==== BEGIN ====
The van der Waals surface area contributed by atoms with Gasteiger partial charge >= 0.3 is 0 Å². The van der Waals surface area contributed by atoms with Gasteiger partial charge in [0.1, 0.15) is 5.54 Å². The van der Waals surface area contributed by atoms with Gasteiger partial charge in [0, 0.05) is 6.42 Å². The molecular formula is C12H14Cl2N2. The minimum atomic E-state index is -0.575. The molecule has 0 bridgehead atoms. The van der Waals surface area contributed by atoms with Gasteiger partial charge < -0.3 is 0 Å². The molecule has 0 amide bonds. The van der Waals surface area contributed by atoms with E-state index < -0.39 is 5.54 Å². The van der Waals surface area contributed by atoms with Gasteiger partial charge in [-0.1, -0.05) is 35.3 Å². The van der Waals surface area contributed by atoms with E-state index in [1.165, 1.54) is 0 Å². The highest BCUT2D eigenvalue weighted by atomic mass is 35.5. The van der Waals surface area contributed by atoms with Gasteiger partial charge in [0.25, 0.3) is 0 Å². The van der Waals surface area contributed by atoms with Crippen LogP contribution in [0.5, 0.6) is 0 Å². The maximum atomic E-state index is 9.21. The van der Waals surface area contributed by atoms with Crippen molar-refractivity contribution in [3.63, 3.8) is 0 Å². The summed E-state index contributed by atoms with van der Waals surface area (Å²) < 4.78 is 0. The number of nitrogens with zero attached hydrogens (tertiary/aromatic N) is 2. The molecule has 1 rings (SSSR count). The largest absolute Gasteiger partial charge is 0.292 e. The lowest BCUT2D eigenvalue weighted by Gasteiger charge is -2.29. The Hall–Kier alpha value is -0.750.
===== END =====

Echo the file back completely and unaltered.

The van der Waals surface area contributed by atoms with Gasteiger partial charge >= 0.3 is 0 Å². The van der Waals surface area contributed by atoms with Gasteiger partial charge in [0.1, 0.15) is 5.54 Å². The van der Waals surface area contributed by atoms with Gasteiger partial charge in [0, 0.05) is 6.42 Å². The molecular formula is C12H14Cl2N2. The minimum atomic E-state index is -0.575. The molecule has 0 bridgehead atoms. The van der Waals surface area contributed by atoms with Gasteiger partial charge < -0.3 is 0 Å². The molecule has 0 amide bonds. The van der Waals surface area contributed by atoms with E-state index < -0.39 is 5.54 Å². The van der Waals surface area contributed by atoms with Gasteiger partial charge in [-0.1, -0.05) is 35.3 Å². The van der Waals surface area contributed by atoms with E-state index in [1.165, 1.54) is 0 Å². The highest BCUT2D eigenvalue weighted by atomic mass is 35.5. The van der Waals surface area contributed by atoms with Gasteiger partial charge in [0.25, 0.3) is 0 Å². The van der Waals surface area contributed by atoms with Crippen LogP contribution in [0.5, 0.6) is 0 Å². The maximum atomic E-state index is 9.21. The van der Waals surface area contributed by atoms with Crippen molar-refractivity contribution in [3.63, 3.8) is 0 Å². The summed E-state index contributed by atoms with van der Waals surface area (Å²) < 4.78 is 0. The number of nitrogens with zero attached hydrogens (tertiary/aromatic N) is 2. The molecule has 1 rings (SSSR count). The largest absolute Gasteiger partial charge is 0.292 e. The lowest BCUT2D eigenvalue weighted by Gasteiger charge is -2.29. The Hall–Kier alpha value is -0.750.